Cheney perfectly epitomizes the tip of the spear and I always enjoyed his focused energy, knowledge of the subject, his ability to sense the political waters and was a solid NUMBER TWO guy. He did not aspire to be President and sought ever day to be the best he could be FOR HIS COUNTRY. His memoir is about to be published and it will unleash much ink in the blogosphere and media but here are some points as to why I chose to use this as my blog for today, ready?
I think there is simply not enough confrontation and the Congressional lame turkey debacle on the debt ceiling showed the world that clearly. I have yet to see the President clear him out a spot and explode. I believe leaders that care have to show they care both in the positive and the negative based on the situation. Cheney was "W"'s bad cop and he was a master at that. So for my new students and all my former, assessing the situation, determining the competency and motivation level of the subordinates that determines the correct leadership style is an ABSOLUTE for leaders.
I want people around me that are strong and passionate about their beliefs and drives. I hate political motivations and detest neutral. The Bible speaks about spitting out lukewarm water as I would also. Leadership is a kinetic energy force where there are winners and losers. BE A WINNER and it is a choice. I think Mr. Cheney is a world class Bad Cop that was good at what he did.
In parting, every day. MAKE A DIFFERENCE in your world ... E V E R Y D A Y!
'I Didn't Change. The World Changed'
In an interview, Dick Cheney says 'It's important to have people at the helm who are prepared to be unpopular.'
"Looking for a way to explain this situation, Rice said, 'Mr. President, this is just the way diplomacy works sometimes. You don't always get a written agreement.' The statement was utterly misleading, totally divorced from what the secretary was doing, which was urging the president, in the absence of an agreement, to pretend to have one. . . . "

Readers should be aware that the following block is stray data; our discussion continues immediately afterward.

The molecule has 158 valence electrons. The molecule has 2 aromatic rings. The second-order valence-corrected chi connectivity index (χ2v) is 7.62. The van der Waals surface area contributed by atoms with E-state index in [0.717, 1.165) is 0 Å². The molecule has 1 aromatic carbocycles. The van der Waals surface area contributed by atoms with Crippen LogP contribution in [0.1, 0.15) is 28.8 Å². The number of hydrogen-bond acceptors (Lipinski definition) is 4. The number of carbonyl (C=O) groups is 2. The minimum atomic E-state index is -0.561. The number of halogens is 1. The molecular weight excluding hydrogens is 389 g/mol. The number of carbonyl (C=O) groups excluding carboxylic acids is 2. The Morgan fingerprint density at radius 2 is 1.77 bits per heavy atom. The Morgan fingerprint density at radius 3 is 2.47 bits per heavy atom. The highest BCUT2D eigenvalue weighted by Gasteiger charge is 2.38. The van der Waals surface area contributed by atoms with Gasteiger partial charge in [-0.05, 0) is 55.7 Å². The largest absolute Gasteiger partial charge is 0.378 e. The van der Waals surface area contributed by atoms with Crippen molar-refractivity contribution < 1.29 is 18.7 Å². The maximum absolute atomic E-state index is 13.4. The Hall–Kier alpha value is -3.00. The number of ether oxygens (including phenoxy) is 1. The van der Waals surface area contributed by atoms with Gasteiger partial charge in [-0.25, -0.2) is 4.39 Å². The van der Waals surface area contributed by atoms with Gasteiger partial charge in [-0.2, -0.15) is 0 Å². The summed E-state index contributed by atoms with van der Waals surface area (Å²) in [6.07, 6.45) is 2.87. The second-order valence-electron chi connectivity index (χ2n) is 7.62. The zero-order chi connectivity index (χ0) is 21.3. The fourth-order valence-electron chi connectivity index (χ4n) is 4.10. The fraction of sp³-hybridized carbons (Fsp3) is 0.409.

***When the Bush presidency ended, Dick Cheney thought he was done with public life. In May 2009 he was back, delivering a speech at the American Enterprise Institute and defending the Bush anti-terror policies. Worth noting was that the White House, as counterweight, scheduled a speech by President Obama on the subject the same day.
It was a familiar place for the former vice president—in the eye of a public controversy's raging storm. Seated peacefully now in a soft, tan leather chair in his home on the outskirts of his former congressional district in Jackson Hole, Wyo., and with his memoir about to be published, Mr. Cheney reflects on the dueling speeches between a sitting president and "the old has-been vice president."
"When I left the government in January of '09," he says, "I did not anticipate that I was going to be some kind of a public spokesman on behalf of those policies. I thought I had 40 good years in the business. But I found there wasn't anybody else out there, and when they started talking about shutting down these programs, prosecuting the people who carried out these policies, frankly I got angry. That's why I made the speech."
Friend and foe would agree—vintage Cheney. He won't back down. He's lost plenty, as the book makes clear, but not for lack of effort or argument.
The prologue of "In My Time: A Personal and Political Memoir" (co-written with his daughter, Liz) describes Mr. Cheney experiencing the attacks on September 11, a day whose events would consume the next seven and a half years of his life. One of the vice president's famously terse summaries of this period was his response to Brent Scowcroft's remark that Mr. Cheney's personality had somehow changed. "I didn't change," he replied. "The world changed."
The first thing I asked Mr. Cheney was how he and President Bush became targets for such intense, visceral animosity after the national unity of 9/11 dissolved, lasting the length of two presidential terms.